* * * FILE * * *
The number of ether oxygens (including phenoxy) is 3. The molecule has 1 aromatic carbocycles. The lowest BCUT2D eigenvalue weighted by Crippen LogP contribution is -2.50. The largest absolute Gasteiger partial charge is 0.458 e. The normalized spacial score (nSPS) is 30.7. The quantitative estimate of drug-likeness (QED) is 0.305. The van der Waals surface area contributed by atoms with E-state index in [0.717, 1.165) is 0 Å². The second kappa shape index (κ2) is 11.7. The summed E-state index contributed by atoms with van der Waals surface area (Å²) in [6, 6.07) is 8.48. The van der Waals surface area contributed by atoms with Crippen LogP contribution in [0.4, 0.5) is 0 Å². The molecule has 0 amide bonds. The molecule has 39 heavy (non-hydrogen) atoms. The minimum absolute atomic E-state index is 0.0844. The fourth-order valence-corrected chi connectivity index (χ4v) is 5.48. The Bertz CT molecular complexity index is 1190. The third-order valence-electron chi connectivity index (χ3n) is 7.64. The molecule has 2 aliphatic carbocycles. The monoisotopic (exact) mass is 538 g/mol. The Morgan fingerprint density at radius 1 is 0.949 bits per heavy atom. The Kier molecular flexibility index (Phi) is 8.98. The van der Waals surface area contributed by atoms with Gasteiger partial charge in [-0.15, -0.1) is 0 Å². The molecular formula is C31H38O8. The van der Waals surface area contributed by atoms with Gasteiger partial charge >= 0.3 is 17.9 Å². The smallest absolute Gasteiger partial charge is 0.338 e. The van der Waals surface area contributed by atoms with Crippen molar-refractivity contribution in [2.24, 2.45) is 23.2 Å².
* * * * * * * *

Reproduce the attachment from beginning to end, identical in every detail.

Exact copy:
The number of ether oxygens (including phenoxy) is 3. The molecule has 1 aromatic carbocycles. The lowest BCUT2D eigenvalue weighted by Crippen LogP contribution is -2.50. The largest absolute Gasteiger partial charge is 0.458 e. The normalized spacial score (nSPS) is 30.7. The quantitative estimate of drug-likeness (QED) is 0.305. The van der Waals surface area contributed by atoms with E-state index in [0.717, 1.165) is 0 Å². The second kappa shape index (κ2) is 11.7. The summed E-state index contributed by atoms with van der Waals surface area (Å²) in [6, 6.07) is 8.48. The van der Waals surface area contributed by atoms with Crippen LogP contribution in [0.4, 0.5) is 0 Å². The molecule has 0 amide bonds. The molecule has 39 heavy (non-hydrogen) atoms. The minimum absolute atomic E-state index is 0.0844. The fourth-order valence-corrected chi connectivity index (χ4v) is 5.48. The Bertz CT molecular complexity index is 1190. The third-order valence-electron chi connectivity index (χ3n) is 7.64. The molecule has 2 aliphatic carbocycles. The monoisotopic (exact) mass is 538 g/mol. The Morgan fingerprint density at radius 1 is 0.949 bits per heavy atom. The Kier molecular flexibility index (Phi) is 8.98. The van der Waals surface area contributed by atoms with Gasteiger partial charge in [-0.15, -0.1) is 0 Å². The molecular formula is C31H38O8. The van der Waals surface area contributed by atoms with Gasteiger partial charge >= 0.3 is 17.9 Å². The smallest absolute Gasteiger partial charge is 0.338 e. The van der Waals surface area contributed by atoms with Crippen molar-refractivity contribution in [2.24, 2.45) is 23.2 Å².